Average Working/Obedience Intelligence: Interpret new commands in 25 and 40 repetitions, usually obey 50% of the time. Example: Siberian Husky, Jack Russell Terrier.
Fair Working/Obedience Intelligence: These dogs need between 40 and 80 repetitions to understand an order. They respond 30% of the time. Example: Scottish Terrier, Great Pyrenees.
Lowest Degree Of Working/Obedience Intelligence: They learn new orders between 80 and 100 repetitions. They do not always obey, only in 25% of cases. Example: Beagle, Bloodhound.
Why Are Many Hound Breeds Ranked Lower?
“Pretty much all scenthounds are governed by their noses,” says Dr. Nicholas Dodman; BVMS, Dipl. ACVB, professor emeritus of the Animal Behavior Clinic at the Cummings School of Veterinary Medicine at Tufts University.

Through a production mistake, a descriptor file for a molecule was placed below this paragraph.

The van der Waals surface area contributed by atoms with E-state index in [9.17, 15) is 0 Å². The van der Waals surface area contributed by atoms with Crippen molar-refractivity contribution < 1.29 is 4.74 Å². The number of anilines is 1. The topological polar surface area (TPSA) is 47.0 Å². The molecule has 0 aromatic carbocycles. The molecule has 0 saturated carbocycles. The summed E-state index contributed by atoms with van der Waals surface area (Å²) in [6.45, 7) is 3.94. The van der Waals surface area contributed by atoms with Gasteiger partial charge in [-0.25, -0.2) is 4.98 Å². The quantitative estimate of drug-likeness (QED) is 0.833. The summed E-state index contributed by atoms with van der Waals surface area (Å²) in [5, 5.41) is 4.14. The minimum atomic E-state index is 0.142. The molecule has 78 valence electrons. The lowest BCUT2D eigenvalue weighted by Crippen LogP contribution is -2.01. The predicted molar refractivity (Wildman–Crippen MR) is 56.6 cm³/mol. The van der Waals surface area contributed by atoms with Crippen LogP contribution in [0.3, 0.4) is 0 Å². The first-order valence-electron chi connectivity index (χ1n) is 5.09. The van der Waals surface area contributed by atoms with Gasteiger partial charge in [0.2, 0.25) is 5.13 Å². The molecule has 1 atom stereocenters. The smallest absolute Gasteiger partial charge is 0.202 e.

“They’re hard to train because they don’t really look up, they look down. Beagles aren’t as interested in listening or pleasing anybody, as much as they’re just interested in tracking with their noses. The sighthounds want to chase anything that moves. For every dog breed there’s a purpose, and the mixed breeds are just a combination of the purebreds.
I can see how it might be easy to superficially judge a dog who is kind of slow and not paying a lot of attention to what you say and really not that interested in performing tricks, but it doesn’t mean that they’re not smart, and in some ways, being very independent could be more intelligent than being obedient.”
Scenthounds like Basset Hounds, Beagles and Bloodhounds can sniff out almost anything. Sighthounds can spot their prey making the slightest movement and swiftly chase it down.
A Border Collie is far more trainable than a Bloodhound, but a Bloodhound is far superior at tracking scents than a Border Collie.
Beagle intelligence is magnified with dedicated training and appropriate care, resulting in a well-behaved, more obedient beagle.
They each have their own unique skills and excel in their own ways.